CNBC's Jim Cramer argued Wall Street investors may be tricking amateur investors on platforms such as Robinhood by piling into beaten-up but popular stocks like airlines. "It's a game. If it weren't securities, let's say it was monopoly, let's say it's Draft Kings ... it would be so much fun," Cramer said on "Squawk Box." "Pick a couple of stocks, you gun them in the morning, and then you hope people are stupid enough and they buy them." The "Mad Money" host referenced shares of American Airlines and Carnival Corp. as two examples. Both stocks were up double-digits in premarket trading at the time of his comments.
"If people wanted these stocks, there would be plenty of supply if they would just wait until 9:30 a.m.," Cramer said later on "Squawk on the Street." "But no, they're fomenting action. Once you foment action, it brings in suckers and then maybe they'll buy the stock thinking that there's something going on." - Stankiewicz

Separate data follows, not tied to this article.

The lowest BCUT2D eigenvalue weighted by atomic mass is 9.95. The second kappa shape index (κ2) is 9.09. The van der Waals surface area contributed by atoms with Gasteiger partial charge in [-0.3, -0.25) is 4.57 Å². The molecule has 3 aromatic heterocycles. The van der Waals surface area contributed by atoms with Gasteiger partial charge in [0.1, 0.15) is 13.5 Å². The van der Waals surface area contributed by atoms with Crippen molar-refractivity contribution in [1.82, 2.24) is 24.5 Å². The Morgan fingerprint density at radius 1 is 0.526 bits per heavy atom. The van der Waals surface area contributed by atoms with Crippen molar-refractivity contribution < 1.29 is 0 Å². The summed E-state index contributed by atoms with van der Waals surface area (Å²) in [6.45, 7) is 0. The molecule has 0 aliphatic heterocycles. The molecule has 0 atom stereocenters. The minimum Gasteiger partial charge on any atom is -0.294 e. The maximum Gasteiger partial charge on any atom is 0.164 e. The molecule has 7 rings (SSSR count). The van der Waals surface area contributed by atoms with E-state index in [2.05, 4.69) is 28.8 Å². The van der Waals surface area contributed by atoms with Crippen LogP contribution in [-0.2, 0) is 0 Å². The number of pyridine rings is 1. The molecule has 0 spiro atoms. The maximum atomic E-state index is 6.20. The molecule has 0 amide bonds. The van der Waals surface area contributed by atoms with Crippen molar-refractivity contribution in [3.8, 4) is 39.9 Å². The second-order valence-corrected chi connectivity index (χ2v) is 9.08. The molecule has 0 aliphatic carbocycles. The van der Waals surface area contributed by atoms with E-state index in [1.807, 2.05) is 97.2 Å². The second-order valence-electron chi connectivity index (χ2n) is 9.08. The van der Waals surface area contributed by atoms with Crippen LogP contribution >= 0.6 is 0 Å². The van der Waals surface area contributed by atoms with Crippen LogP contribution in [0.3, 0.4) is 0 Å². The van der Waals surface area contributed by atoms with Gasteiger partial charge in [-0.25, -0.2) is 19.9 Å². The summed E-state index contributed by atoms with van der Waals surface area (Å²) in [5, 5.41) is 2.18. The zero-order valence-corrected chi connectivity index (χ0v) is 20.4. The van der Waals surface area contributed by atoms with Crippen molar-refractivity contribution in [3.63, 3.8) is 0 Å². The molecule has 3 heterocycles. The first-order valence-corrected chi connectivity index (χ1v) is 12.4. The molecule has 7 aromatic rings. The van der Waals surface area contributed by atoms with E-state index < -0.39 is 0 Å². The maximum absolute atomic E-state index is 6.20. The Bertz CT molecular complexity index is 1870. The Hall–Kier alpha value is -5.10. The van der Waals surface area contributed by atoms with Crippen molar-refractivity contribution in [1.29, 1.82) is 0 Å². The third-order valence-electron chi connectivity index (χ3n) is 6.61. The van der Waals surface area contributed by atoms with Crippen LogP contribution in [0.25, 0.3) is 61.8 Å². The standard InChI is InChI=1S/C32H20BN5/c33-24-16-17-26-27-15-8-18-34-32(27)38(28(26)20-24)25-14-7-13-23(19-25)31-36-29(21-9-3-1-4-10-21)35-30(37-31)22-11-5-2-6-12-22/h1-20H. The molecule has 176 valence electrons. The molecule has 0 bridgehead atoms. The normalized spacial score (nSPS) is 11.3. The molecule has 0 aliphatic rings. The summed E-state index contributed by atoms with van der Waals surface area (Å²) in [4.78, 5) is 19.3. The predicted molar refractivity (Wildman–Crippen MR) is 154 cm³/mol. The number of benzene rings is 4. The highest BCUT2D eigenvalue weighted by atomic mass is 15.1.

Data compiled by the University of Michigan's Surveys of Consumers showed U.S. consumer sentiment advanced more than anticipated this month. The index of consumer sentiment came in at 78.9. Economists polled by Dow Jones had forecast a print of 75. Richard Curtin, chief economist of Surveys of Consumers, said sentiment was "paced by gains in the outlook for personal finances and more favorable prospects for the national economy due to the reopening of the economy." Curtin noted, however, that "bad times financially in the economy as a whole during the year ahead were still expected by two-thirds of all consumers, and a renewed downturn was anticipated by nearly half over the longer term." —Imbert